Carson teacher recognized for innovation
An unsung hero is defined as someone who strives to make a difference in the lives of others; however, their work often goes unnoticed.
Many of these heroes can be found every single day – teaching in classrooms across the country.
One of them, Brian Reedy, a teacher at Carson High School, was recently recognized as one of the nation’s most innovative educators in the 2005 ING Unsung Heroes awards program.
Reedy was one of 100 winners who received a $2,000 award to help bring his innovative idea to life in the classroom. He will vie with other winners for one of the top three prizes Ð an additional $5,000, $10,000 or $25,000.
The goal is for the documentaries to stimulate dialogue, show the value of individuals, and breakdown stereotypes. Reedy, who lives in Carson City, hopes the documentaries will create a positive response among people and bring the community closer together.
Reedy’s winning program idea, “Real Stories for Our Community”, was created to raise awareness and show appreciation for the members of the Carson City community.
Students in the program will create relevant and meaningful documentaries that highlight people and topics throughout the community including local war veterans and teachers who are making a difference.
They will handle all elements including the planning, interviewing, producing and editing for the films that will air monthly on the regional cable network. The opportunity will give the students experience in the field of video production and help develop various skills while they do something good for the community.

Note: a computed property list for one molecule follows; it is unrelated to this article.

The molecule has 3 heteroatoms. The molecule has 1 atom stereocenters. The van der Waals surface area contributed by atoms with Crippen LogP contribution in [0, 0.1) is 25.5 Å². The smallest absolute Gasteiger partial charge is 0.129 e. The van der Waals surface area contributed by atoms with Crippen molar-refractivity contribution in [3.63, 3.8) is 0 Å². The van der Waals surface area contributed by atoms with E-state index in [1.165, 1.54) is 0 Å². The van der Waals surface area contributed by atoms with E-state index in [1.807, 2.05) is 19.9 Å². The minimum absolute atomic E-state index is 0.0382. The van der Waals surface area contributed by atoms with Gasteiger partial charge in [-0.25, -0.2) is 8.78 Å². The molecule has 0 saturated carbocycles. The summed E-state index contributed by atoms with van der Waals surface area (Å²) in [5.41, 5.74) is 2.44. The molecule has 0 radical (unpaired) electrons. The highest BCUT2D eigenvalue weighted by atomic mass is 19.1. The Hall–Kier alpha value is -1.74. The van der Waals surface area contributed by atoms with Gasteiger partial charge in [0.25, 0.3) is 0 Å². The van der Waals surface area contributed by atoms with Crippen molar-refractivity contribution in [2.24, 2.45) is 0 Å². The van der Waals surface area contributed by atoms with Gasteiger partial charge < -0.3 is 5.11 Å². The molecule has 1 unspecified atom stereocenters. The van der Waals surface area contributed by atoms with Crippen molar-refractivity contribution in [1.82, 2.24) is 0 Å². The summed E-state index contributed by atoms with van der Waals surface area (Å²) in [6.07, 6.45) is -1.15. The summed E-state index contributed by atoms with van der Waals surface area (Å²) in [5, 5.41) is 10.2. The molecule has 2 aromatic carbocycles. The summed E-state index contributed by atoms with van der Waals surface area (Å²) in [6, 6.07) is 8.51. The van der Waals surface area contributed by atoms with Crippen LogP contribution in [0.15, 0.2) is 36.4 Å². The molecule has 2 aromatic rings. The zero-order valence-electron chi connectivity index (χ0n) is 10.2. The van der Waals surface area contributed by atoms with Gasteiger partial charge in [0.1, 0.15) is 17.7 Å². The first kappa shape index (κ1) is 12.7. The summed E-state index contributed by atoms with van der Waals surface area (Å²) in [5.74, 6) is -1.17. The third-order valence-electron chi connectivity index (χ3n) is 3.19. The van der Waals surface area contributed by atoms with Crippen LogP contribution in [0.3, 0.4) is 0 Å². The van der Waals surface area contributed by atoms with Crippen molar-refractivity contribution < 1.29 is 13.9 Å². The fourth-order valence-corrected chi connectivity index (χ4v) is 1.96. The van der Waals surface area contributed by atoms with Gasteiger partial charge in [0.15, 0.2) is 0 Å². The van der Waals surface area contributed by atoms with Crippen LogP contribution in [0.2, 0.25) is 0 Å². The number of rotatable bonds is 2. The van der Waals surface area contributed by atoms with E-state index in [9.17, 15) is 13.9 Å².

The ING Unsung Heroes awards program recognizes kindergarten through 12th grade educators nationwide for their innovative teaching methods, creative educational projects, and ability to make a positive influence on the children they teach.
This year marks the 10th anniversary of the program that has now awarded more than $2.3 million to nearly 1000 educators across the United States.
The 2005 ING Unsung Heroes winners were selected from a group of nearly 1,150 educators.
“As we celebrate 10 years of the ING Unsung Heroes awards program, ING is honored to award educators like Brian Reedy who go above and beyond to show their unwavering dedication and commitment to our youth,” said Bill Jasien, senior vice president of ING U.S. Financial Services.
To learn about this year’s winning projects, visit the Web site at http://www.ing.com/us/unsungheroes. Applications for the 2006 ING Unsung Heroes awards are available by calling 1-800-537-4180 or e-mailing firstname.lastname@example.org.
ING Group, a global financial institution of Dutch origin offering banking, provides 403(b) plans to kindergarten through 12th grade educators and other employees of nonprofit organizations in America.
n For more information, call Caroline Campbell at ING at 770-618-3801.